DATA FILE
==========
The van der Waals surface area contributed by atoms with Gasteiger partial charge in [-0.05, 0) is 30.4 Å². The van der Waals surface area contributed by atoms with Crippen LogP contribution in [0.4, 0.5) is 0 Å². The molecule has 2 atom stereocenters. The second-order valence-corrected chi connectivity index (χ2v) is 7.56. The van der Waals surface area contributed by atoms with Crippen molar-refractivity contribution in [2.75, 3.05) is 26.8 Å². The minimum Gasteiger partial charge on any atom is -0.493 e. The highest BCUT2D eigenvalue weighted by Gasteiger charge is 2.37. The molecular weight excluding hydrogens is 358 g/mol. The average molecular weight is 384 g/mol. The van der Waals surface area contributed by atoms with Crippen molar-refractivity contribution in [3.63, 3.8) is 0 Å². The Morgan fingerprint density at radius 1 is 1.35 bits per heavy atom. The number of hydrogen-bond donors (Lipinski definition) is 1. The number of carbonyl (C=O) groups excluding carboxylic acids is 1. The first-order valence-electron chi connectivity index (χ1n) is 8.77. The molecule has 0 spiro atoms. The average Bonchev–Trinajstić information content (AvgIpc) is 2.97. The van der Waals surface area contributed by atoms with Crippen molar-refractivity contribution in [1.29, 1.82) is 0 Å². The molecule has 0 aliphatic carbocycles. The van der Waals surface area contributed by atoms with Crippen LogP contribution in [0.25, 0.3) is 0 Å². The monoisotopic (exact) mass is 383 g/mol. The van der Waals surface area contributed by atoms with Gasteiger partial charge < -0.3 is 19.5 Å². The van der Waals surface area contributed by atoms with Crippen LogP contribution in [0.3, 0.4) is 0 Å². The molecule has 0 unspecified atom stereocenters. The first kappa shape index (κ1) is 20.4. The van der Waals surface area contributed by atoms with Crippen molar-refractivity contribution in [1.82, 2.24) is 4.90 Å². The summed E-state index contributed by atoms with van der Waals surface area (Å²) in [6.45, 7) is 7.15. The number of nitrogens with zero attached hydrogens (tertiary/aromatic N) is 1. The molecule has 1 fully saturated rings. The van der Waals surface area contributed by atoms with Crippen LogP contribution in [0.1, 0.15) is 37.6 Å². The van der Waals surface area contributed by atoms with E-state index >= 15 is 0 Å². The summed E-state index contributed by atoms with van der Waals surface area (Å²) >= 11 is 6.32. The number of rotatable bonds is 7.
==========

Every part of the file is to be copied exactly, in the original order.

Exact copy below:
The van der Waals surface area contributed by atoms with Gasteiger partial charge in [-0.05, 0) is 30.4 Å². The van der Waals surface area contributed by atoms with Crippen LogP contribution in [0.4, 0.5) is 0 Å². The molecule has 2 atom stereocenters. The second-order valence-corrected chi connectivity index (χ2v) is 7.56. The van der Waals surface area contributed by atoms with Crippen molar-refractivity contribution in [2.75, 3.05) is 26.8 Å². The minimum Gasteiger partial charge on any atom is -0.493 e. The highest BCUT2D eigenvalue weighted by Gasteiger charge is 2.37. The molecular weight excluding hydrogens is 358 g/mol. The average molecular weight is 384 g/mol. The van der Waals surface area contributed by atoms with Crippen molar-refractivity contribution in [3.63, 3.8) is 0 Å². The Morgan fingerprint density at radius 1 is 1.35 bits per heavy atom. The number of hydrogen-bond donors (Lipinski definition) is 1. The number of carbonyl (C=O) groups excluding carboxylic acids is 1. The first-order valence-electron chi connectivity index (χ1n) is 8.77. The molecule has 0 spiro atoms. The average Bonchev–Trinajstić information content (AvgIpc) is 2.97. The van der Waals surface area contributed by atoms with Crippen molar-refractivity contribution in [1.29, 1.82) is 0 Å². The molecule has 0 aliphatic carbocycles. The van der Waals surface area contributed by atoms with Crippen LogP contribution in [0.25, 0.3) is 0 Å². The monoisotopic (exact) mass is 383 g/mol. The van der Waals surface area contributed by atoms with Gasteiger partial charge < -0.3 is 19.5 Å². The van der Waals surface area contributed by atoms with Crippen LogP contribution in [0.3, 0.4) is 0 Å². The molecule has 0 unspecified atom stereocenters. The first kappa shape index (κ1) is 20.4. The van der Waals surface area contributed by atoms with Crippen molar-refractivity contribution in [1.82, 2.24) is 4.90 Å². The summed E-state index contributed by atoms with van der Waals surface area (Å²) in [6.45, 7) is 7.15. The number of nitrogens with zero attached hydrogens (tertiary/aromatic N) is 1. The molecule has 1 fully saturated rings. The van der Waals surface area contributed by atoms with Crippen LogP contribution in [0.1, 0.15) is 37.6 Å². The van der Waals surface area contributed by atoms with E-state index >= 15 is 0 Å². The summed E-state index contributed by atoms with van der Waals surface area (Å²) >= 11 is 6.32. The number of rotatable bonds is 7.